Background: Multiple graft options exist for anterior cruciate ligament (ACL) reconstruction in an adolescent athlete. Patellar tendon harvest can lead to anterior knee pain, while hamstring tendon harvest can affect knee flexion strength and alter mechanics. Allograft is less desirable in pediatric patients due to the higher failure rate and slight risk of disease transmission. Quadriceps tendon autograft has rarely been reported for adolescent ACL reconstruction in the USA, but is an excellent option due to its large size, low donor site morbidity, and versatility. The purpose of this study is to report the outcomes of adolescents who have undergone ACL reconstruction using quadriceps tendon autograft. Methods: Twenty-two ACL reconstructions using the quadriceps autograft were performed on 21 pediatric patients by the senior author between 2010 and 2017. The patient’s demographics, injury characteristics, imaging, physical examination findings, operative findings, outcomes and sports were recorded. Results: The average age at the time of surgery was 15 years. Two patients had open physes; the remainder had closing physes. 64% of patients had additional meniscal tears and 76% had bony contusions. The average duration of follow-up was 2.8 years (range 2–5 years). At final follow-up, there were no angular deformities or leg length discrepancies. The average quadriceps atrophy of the operative leg was 4 mm. The average Lysholm score was 98. 86% of patients returned to sports. No patients had re-rupture of their operative ACL. No incidences of infections, numbness, or anterior knee pain were reported. Two patients had a second arthroscopy for re-injury, revealing new meniscal tears but intact ACL grafts. Conclusions: Use of quadriceps tendon autograft for ACL reconstruction in adolescent patients allows reliable return to sport with minimal complications. Level of evidence: Level IV, retrospective case series.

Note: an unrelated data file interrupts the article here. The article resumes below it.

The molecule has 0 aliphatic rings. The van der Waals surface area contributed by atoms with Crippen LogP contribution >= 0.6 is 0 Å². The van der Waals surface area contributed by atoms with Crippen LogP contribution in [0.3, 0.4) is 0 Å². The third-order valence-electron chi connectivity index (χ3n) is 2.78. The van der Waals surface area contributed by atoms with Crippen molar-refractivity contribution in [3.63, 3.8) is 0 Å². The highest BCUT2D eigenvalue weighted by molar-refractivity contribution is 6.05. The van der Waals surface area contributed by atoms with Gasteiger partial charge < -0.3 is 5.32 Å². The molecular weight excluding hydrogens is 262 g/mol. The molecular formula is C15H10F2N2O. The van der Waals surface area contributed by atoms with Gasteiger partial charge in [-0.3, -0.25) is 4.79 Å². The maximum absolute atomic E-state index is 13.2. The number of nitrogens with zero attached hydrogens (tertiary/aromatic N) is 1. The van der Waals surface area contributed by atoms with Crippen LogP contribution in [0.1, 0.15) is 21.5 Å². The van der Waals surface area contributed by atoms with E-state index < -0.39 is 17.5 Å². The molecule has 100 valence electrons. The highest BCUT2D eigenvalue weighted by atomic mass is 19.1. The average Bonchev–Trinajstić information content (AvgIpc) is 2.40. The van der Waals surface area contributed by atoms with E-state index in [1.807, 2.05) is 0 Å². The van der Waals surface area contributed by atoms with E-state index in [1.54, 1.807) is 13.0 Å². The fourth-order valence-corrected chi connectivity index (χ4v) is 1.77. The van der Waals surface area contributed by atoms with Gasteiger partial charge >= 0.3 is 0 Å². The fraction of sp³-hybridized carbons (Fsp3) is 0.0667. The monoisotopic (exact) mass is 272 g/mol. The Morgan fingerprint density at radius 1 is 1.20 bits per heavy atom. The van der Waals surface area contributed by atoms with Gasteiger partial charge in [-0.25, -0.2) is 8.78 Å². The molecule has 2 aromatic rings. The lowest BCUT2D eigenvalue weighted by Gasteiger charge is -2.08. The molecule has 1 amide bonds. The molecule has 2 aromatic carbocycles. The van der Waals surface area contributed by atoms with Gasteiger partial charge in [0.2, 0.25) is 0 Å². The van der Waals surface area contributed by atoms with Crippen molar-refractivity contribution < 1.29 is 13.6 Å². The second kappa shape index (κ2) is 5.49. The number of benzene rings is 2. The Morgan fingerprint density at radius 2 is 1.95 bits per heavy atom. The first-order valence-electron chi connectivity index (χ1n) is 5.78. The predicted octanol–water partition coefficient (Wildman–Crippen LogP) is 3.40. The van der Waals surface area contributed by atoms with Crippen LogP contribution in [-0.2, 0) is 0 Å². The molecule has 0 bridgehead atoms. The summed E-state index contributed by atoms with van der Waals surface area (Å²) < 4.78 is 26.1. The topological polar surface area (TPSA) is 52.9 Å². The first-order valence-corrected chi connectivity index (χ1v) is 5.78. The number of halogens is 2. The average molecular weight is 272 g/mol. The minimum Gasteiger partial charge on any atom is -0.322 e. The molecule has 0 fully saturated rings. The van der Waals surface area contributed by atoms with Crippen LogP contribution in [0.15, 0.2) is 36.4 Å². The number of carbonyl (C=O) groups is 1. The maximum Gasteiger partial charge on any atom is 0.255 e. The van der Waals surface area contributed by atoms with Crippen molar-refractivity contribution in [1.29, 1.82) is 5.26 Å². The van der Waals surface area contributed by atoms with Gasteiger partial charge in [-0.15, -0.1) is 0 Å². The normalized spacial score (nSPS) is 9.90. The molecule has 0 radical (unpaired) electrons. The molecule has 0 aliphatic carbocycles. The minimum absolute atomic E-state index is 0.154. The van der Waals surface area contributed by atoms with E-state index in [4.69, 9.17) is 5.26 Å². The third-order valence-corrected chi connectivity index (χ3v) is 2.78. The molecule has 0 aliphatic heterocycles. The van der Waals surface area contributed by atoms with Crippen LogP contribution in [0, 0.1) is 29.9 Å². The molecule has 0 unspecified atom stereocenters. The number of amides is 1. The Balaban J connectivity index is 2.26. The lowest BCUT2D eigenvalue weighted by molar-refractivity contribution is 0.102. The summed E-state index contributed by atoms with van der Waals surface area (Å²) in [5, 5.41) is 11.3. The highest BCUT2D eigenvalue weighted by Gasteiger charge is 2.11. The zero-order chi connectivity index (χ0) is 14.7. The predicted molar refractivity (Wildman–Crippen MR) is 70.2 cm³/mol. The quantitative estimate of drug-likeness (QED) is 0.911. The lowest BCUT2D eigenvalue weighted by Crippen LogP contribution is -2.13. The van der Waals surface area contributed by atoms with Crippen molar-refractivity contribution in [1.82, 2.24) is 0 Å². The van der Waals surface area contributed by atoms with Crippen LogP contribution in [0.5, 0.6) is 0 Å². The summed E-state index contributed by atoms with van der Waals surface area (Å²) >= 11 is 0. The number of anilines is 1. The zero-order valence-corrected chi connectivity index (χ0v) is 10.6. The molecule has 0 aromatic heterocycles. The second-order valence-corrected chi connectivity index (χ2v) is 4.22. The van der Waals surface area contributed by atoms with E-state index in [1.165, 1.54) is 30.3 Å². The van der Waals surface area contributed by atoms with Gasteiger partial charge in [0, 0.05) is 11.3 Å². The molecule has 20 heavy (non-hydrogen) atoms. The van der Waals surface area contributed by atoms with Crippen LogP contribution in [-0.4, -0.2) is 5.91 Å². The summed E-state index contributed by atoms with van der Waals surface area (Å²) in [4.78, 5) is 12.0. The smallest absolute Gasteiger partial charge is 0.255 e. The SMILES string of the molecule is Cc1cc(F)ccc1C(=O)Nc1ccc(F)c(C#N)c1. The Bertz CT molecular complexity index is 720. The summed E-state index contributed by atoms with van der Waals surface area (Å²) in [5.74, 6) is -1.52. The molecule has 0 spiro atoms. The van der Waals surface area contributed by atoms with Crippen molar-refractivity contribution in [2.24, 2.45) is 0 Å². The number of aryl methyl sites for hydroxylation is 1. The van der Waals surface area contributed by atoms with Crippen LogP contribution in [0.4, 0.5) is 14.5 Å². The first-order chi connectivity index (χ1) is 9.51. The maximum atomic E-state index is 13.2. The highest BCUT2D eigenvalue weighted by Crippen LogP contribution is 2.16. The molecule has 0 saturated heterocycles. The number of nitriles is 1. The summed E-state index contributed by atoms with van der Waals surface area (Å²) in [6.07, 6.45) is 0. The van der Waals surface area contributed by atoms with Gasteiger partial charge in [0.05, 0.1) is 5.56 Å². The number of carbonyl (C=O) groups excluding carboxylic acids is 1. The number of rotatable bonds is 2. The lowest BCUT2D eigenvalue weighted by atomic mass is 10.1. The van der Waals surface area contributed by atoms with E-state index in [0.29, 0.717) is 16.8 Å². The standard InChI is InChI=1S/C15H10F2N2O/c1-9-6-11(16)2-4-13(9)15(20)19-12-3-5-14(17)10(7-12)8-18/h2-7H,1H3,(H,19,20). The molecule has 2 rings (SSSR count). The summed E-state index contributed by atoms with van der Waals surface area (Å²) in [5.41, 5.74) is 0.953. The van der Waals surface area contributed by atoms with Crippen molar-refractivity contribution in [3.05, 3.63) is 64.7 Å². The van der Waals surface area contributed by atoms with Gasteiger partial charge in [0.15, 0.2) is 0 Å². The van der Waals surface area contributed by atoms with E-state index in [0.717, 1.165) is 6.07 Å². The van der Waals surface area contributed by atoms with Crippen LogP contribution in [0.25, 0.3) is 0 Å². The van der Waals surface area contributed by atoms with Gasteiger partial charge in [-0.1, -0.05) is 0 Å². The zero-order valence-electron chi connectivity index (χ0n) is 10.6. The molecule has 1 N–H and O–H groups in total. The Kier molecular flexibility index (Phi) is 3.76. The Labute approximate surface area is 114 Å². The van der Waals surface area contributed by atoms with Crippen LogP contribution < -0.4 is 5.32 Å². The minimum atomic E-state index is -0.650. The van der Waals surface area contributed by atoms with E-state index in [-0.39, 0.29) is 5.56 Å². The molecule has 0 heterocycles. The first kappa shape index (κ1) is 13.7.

|Number of pages
|European Journal of Orthopaedic Surgery and Traumatology
|Published - May 2022
All Science Journal Classification (ASJC) codes
- Orthopedics and Sports Medicine